As McCarthy and Co. Make Leadership Runs, What Would Their Primary Challengers Say?

After Cantor, moving up in leadership will probably attract attention and future challengers for House Republicans. Their past primaries may show what issues they’ll have to defend in the future.

WASHINGTON, DC - JANUARY 08: House Majority Whip Kevin McCarthy (R-CA) speaks to the media while flanked by House Majority Leader Eric Cantor (R-VA) (L) and House Speaker John Boehner (R-OH) (R), after attending the weekly House Republican conference at the U.S. Capitol January 8, 2014 in Washington, DC. Speaker Boehner spoke on various issues including unemployment insurance. (Photo by Mark Wilson/Getty Images)
National Journal
Zach C. Cohen
June 18, 2014, 1:05 a.m.

Nobody should as­sume that the new ad­di­tions to House lead­er­ship this sum­mer will ever face any­thing like the primary trouble that out­go­ing House Ma­jor­ity Lead­er Eric Can­tor just suffered. But Can­tor’s loss paints a tar­get on his pro­spect­ive re­place­ments, whose fu­ture primar­ies may be con­tested with more spir­it than the past ones.

All of them rep­res­ent safely Re­pub­lic­an dis­tricts, but any primary is­sues that have flared in the past, in­clud­ing im­mig­ra­tion, could rise to a new level un­der the mag­ni­fic­a­tion of party lead­er­ship in fu­ture years.

Im­mig­ra­tion, the is­sue that eco­nom­ics pro­fess­or Dave Brat trum­peted in his win­ning primary cam­paign over Can­tor in Vir­gin­ia, has already played a prom­in­ent role in House Ma­jor­ity Whip Kev­in Mc­Carthy’s loc­al polit­ics this term, even though the po­ten­tial ma­jor­ity lead­er is run­ning un­op­posed. In Decem­ber, Mc­Carthy faced protests, sit-ins, hun­ger strikes, and a 285-mile “pil­grim­age” to his dis­trict of­fice by pro-re­form pro­test­ers. The op­pos­i­tion was ubi­quit­ous, in­clud­ing “im­mig­rants, priests, CEOs, po­lice of­ficers, and Re­pub­lic­an donors” in Bakersfield over his im­mig­ra­tion stance, ac­cord­ing to The Wall Street Journ­al. “I can’t go any­where in the com­munity without be­ing pro­tested,” he told the news­pa­per. “I don’t see how that is pro­duct­ive.”

But protests on the oth­er side of the is­sue in­cluded ant­ag­on­ist­ic TV ad­vert­ising from act­iv­ists who thought Mc­Carthy’s stance on im­mig­ra­tion was too soft. As Roy Beck, the CEO of the anti-im­mig­ra­tion group Num­bers USA, dir­ec­ted the group’s mem­bers to call Mc­Carthy and op­pose le­gis­la­tion that provided “am­nesty” to un­doc­u­mented im­mig­rants, the group Cali­for­ni­ans for Pop­u­la­tion Sta­bil­iz­a­tion aired ads say­ing Mc­Carthy wanted to “leg­al­ize 11 mil­lion il­leg­al ali­ens.” Bakersfield tea-party act­iv­ists said im­mig­ra­tion-re­form pro­gress in the House could lead to an at­tack on Mc­Carthy’s right.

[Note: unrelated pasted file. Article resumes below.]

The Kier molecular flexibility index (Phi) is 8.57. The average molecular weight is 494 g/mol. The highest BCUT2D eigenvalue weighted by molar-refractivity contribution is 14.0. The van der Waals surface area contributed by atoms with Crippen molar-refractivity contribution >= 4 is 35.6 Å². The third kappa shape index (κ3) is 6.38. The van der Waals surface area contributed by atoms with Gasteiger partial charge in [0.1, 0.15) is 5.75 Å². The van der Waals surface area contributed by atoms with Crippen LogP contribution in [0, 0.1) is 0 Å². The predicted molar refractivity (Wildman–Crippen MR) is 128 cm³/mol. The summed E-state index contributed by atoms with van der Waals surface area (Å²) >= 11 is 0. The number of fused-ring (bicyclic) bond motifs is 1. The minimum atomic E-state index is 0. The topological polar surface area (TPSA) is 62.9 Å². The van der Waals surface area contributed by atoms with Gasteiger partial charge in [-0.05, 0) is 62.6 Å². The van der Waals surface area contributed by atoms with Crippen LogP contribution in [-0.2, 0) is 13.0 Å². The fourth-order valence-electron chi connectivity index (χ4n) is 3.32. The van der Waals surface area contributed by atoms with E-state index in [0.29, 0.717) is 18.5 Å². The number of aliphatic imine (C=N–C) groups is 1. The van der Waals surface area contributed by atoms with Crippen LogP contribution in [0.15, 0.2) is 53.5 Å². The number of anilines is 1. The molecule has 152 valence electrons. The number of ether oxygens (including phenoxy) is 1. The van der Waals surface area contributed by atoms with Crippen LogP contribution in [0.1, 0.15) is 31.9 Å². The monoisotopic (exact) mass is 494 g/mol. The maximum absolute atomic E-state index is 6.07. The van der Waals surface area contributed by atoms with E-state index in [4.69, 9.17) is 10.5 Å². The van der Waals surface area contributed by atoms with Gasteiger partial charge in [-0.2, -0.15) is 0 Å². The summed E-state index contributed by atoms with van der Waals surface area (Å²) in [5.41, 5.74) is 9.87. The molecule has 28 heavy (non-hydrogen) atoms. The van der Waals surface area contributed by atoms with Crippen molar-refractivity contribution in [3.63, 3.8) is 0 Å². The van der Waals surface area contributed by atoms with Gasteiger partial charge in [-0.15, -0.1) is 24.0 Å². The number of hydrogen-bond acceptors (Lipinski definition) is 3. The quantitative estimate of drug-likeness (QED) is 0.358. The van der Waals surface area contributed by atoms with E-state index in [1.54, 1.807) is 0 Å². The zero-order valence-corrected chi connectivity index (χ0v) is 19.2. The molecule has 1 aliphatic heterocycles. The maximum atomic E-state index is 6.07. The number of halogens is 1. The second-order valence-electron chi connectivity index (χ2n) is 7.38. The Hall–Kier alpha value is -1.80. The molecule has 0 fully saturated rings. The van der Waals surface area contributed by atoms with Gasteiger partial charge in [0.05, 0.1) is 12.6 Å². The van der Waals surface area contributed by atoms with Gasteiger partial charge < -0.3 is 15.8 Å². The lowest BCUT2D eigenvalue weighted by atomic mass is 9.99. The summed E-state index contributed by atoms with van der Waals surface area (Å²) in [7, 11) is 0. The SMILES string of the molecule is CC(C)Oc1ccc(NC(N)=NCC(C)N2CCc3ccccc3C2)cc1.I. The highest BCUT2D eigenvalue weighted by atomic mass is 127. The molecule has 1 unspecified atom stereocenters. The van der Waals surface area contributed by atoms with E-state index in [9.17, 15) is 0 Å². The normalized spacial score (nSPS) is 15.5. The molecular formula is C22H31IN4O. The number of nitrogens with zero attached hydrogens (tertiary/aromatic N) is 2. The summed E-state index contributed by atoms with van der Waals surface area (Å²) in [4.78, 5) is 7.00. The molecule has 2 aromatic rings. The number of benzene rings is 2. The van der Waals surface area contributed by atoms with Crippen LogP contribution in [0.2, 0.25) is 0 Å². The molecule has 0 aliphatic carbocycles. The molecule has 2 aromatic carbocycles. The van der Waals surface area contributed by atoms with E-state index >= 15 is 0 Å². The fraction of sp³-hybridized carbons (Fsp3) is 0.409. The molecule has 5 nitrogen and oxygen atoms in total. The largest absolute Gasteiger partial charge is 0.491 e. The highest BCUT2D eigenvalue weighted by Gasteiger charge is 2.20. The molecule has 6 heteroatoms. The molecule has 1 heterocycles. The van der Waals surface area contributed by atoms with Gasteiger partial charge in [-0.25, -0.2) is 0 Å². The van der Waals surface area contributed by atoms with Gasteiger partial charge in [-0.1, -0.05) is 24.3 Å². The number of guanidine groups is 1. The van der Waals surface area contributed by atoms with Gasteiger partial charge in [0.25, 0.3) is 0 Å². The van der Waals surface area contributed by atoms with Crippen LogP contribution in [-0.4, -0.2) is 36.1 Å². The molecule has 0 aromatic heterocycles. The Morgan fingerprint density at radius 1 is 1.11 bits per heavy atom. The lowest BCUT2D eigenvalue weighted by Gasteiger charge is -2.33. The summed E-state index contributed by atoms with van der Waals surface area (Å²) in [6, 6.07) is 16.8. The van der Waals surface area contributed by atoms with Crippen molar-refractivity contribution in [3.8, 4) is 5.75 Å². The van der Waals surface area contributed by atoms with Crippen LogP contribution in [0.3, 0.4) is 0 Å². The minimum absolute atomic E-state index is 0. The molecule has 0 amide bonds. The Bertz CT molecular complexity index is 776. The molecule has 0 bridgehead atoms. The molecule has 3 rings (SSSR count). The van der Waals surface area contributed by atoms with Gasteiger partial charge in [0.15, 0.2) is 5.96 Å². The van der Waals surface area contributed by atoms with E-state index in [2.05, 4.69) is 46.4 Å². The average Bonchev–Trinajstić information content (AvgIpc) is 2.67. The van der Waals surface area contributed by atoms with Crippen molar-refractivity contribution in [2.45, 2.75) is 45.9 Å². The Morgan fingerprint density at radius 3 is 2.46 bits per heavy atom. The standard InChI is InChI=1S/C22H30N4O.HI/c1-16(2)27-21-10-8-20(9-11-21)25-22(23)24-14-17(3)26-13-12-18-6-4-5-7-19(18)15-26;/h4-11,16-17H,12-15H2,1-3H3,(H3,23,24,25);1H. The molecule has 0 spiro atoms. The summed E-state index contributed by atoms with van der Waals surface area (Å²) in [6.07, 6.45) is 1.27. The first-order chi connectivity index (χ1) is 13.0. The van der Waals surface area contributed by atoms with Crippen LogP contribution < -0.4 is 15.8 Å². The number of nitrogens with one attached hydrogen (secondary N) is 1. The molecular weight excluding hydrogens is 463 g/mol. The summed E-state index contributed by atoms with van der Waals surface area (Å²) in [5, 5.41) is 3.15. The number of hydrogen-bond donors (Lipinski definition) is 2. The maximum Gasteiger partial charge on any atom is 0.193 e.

Amer­ic­an Ac­tion Net­work, a pro-re­form group, ended up de­cid­ing to buy its own TV time to de­fend Mc­Carthy. The ad said Mc­Carthy’s “con­ser­vat­ive ap­proach” on im­mig­ra­tion in­cluded great­er bor­der se­cur­ity.

Be­sides his well-doc­u­mented at­ten­tion to his dis­trict, though, Mc­Carthy has an­oth­er thing work­ing in his fa­vor to keep im­mig­ra­tion — or any oth­er is­sue — from be­com­ing a primary prob­lem: Cali­for­nia’s all-party, top-two primar­ies make it harder to chal­lenge Demo­crats from the left or Re­pub­lic­ans from the right.

Those look­ing to re­place Mc­Carthy as ma­jor­ity whip, pending his move up to the ma­jor­ity lead­er’s of­fice, are in sim­il­arly safe Re­pub­lic­an seats. And their past ex­per­i­ence with primar­ies has been not­ably spare, of­fer­ing few hints on what any fu­ture chal­lenger would do if their lead­er­ship roles were to an­ger the GOP base.

Rep. Steve Scal­ise has had little primary op­pos­i­tion in Louisi­ana; in fact, nobody has de­clared an in­terest in chal­len­ging the Re­pub­lic­an Study Com­mit­tee chair­man so far this year. He has col­lec­ted more than $1 mil­lion in cam­paign con­tri­bu­tions, just in case.

Mean­while, Rep. Peter Roskam has nev­er had a primary chal­lenger as a con­gress­man. Even when he was first elec­ted in 2006, Roskam ac­tu­ally won the GOP nom­in­a­tion un­op­posed in his Illinois dis­trict, hav­ing scared off oth­er po­ten­tial hope­fuls.

As for un­der­dog Rep. Marlin Stutz­man, he eas­ily beat two chal­lengers for his party’s nom­in­a­tion this year, after fa­cing no op­pos­i­tion in the In­di­ana Re­pub­lic­an ranks at all in 2012. He was ap­poin­ted to the House bal­lot in 2010, re­pla­cing Rep. Mark Souder after the primary — when Stutz­man had fin­ished as a run­ner-up to Dan Coats for the GOP Sen­ate nom­in­a­tion. In the pro­cess, though, he won the sup­port of then-Sen. Jim De­Mint and Red­State ed­it­or Er­ick Er­ick­son, who called Stutz­man “a con­ser­vat­ive rock star.”

Yet if there’s any­thing we learned from Can­tor’s loss, tides can change quickly on law­makers, es­pe­cially when their at­ten­tion turns to Wash­ing­ton — and, more im­port­antly, when someone makes the ef­fort to test them.

“I think Mc­Carthy is not as pop­u­lar as his num­bers show,” Mc­Carthy’s 2012 Re­pub­lic­an chal­lenger, auto-parts store man­ager Eric Park­er told the Bakersfield Cali­for­ni­an. “He has not had any com­pet­i­tion. So is he really pop­u­lar or is he the only game in town? We’re go­ing to find out.”

The res­ults aren’t al­ways, or even of­ten, dra­mat­ic. Mc­Carthy car­ried his all-party primary that year with more than 70 per­cent of the vote.

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